The invention of the alkyne class.

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definition

Alkynes are a class of unsaturated aliphatic hydrocarbons that contain one or more carbon-to-carbon triple bonds and have the empirical formula CnH2n-2[1]. Alkynes are used to make polymers such as vinyl chloride, to make many organic solvents and also used for artificially ripening fruits.

INVENTION

The German chemist August Wilhelm von Hofmann invented[2] the alkene class in 1866. Prior to his proposition, the names of hydrocarbons consisted of the scattered use of the Greek feminine patronymic suffixes “-ene”, “-ine”, and “-one” meaning “daughter of”. Hofmann suggested systemising the nomenclature by using the vowels “a, e, i, o, u” to create the suffixes “-ane”, “-ine or -yne”, “-one”, and “-une”. Only the first three came into use[3].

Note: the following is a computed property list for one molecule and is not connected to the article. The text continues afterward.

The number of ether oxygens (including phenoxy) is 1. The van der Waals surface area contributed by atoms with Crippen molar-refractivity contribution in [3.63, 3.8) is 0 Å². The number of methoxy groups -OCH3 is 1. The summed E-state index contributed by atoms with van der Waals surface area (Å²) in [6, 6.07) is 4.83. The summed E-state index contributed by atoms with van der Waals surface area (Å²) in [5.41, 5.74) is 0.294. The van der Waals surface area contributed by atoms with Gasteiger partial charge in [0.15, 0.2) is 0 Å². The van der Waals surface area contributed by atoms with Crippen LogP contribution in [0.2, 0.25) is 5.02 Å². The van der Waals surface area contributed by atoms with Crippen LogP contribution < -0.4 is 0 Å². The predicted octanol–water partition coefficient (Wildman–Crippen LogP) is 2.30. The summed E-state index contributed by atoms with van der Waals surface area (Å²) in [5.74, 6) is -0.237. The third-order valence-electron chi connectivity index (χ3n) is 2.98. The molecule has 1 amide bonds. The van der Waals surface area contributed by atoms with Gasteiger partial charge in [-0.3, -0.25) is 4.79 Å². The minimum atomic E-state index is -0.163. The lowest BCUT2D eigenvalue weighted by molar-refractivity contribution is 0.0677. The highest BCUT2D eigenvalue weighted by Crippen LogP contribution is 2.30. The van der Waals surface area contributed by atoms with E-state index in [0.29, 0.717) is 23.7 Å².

INVENTOR

Here is a photograph[4] of August Wilhelm von Hofmann:

[ux_image_box img=”1190″ image_width=”40″ link=”http://en.wikipedia.org/wiki/August_Wilhelm_von_Hofmann” target=”_blank”]

1818-1892

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sources
  1. https://encyclopedia2.thefreedictionary.com/alkyne
  2. https://web.archive.org/web/20120414184114/http:// www.chem.yale.edu/~chem125/125/history99/5Valence/Nomenclature/Hofmannaeiou.html
  3. https://web.archive.org/web/20120202091842/http:// www.chem.yale.edu/~chem125/125/history99/5Valence/Nomenclature/alkanenames.html
  4. http://en.wikipedia.org/wiki/August_Wilhelm_von_Hofmann